Humboldt State University ® Department of Chemistry

Richard A. Paselk

Chem 431

Biochemistry

Fall 2008

Lecture Notes: 3 September

© R. Paselk 2008
 
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Cells to Biomolecules

Two major categories of biomolecules: small molecules and macromolecules.

The small molecules are going to be either metabolites or monomers from which the macromolecules are built.

First let's note the "inorganic" (sometimes called mineral) molecules and molecular ions: oxygen (O2), water (H2O), carbon dioxide (CO2) ammonia or ammonium ion (NH3 or NH4+), nitrate ion (NO3-), nitrogen (N2), phosphate ion (PO43-) and sulfate ion (SO42-). These are mostly metabolites, though the ions can also serve as counter ions along with chloride in creating the intracellular media.

These molecules and ions in turn can be made into metabolites, small organic molecules used in energy transformation and as precursors to monomers and macromolecules.

Right now we'll focus on the monomers and the associated macromolecules. There are four major categories:

1. The nitrogenous bases (purines and pyrimidines, text Figure 1-10b) which are components of the nucleic acids (RNA and DNA-used for information storage and processing)

Both purines and pyrimidines are linked to a sugar, ribose or deoxyribose, and phosphate in their active, nucleotide, forms (ATP - text Figure 1-25), as in ATP, below:
2. The amino acids (text Figure 1-10a).
Amino acids are components of proteins, which comprise the machinery of life [enzymes] and much of the structure of life-proteins are the molecules that do things.
 
3. The sugars (text Figure 1-10d), which are components of the polysaccharides (together comprising the carbohydrates, which are used for energy storage and structure). Glucose, the most common sugar, is shown in a cyclic form. Note that a sugar must have an aldehyde or ketone and two or more alcohol functional groups by definition.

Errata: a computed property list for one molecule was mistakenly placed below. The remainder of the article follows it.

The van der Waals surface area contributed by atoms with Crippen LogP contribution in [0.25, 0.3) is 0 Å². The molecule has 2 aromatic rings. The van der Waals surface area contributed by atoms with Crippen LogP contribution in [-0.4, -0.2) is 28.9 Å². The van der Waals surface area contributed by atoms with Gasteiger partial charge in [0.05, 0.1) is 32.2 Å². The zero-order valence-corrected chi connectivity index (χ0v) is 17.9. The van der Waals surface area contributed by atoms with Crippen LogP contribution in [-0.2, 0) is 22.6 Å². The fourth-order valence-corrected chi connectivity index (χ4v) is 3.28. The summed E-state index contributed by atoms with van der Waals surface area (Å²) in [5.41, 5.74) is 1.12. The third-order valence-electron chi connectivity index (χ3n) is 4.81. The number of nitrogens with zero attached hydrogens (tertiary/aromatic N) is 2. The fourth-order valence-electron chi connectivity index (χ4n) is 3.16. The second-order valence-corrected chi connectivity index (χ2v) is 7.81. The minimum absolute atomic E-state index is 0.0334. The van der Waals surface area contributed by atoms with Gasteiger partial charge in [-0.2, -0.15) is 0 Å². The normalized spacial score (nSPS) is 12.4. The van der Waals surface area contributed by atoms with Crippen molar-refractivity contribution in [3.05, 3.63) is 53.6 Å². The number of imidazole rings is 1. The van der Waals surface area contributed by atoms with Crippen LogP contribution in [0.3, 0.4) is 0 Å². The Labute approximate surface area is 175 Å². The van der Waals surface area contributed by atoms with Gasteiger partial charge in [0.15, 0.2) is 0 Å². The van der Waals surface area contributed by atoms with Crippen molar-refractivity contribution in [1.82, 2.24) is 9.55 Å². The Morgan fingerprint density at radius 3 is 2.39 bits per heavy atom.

4. The fatty acids which, together with glycerol (text Figure 1-10c), make up the fats (used mostly for energy storage) and the phospholipids (the major component of cell membranes). The 16 carbon fatty acid palmitate is shown below:

A typical phospholipid is shown here, replacement of the phosphate ester group with a third fatty acid would give a fat instead:

The amino acids, nucleotides, and sugars can all be polymerized to give the macromolecules characteristic of life: proteins, nucleic acids, and polysaccharides, respectively. We will come back to each of these macromolecules in our study, focusing particularly on proteins. Briefly, proteins comprise the machinery and much of the structure of life; nucleic acids provide the information required to specify the proteins, and polysaccharides provide structural fibers and energy storage molecules.

Note that all of these families of molecules exhibit chirality in some, and generally most, of their members (text Figure 1-19). Also, biological systems chose a single chirality for each family (e.g. L-amino acids, D-sugars).

All of these molecules together go to make up cells.

Pathway Diagrams

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Last modified 3 September 2008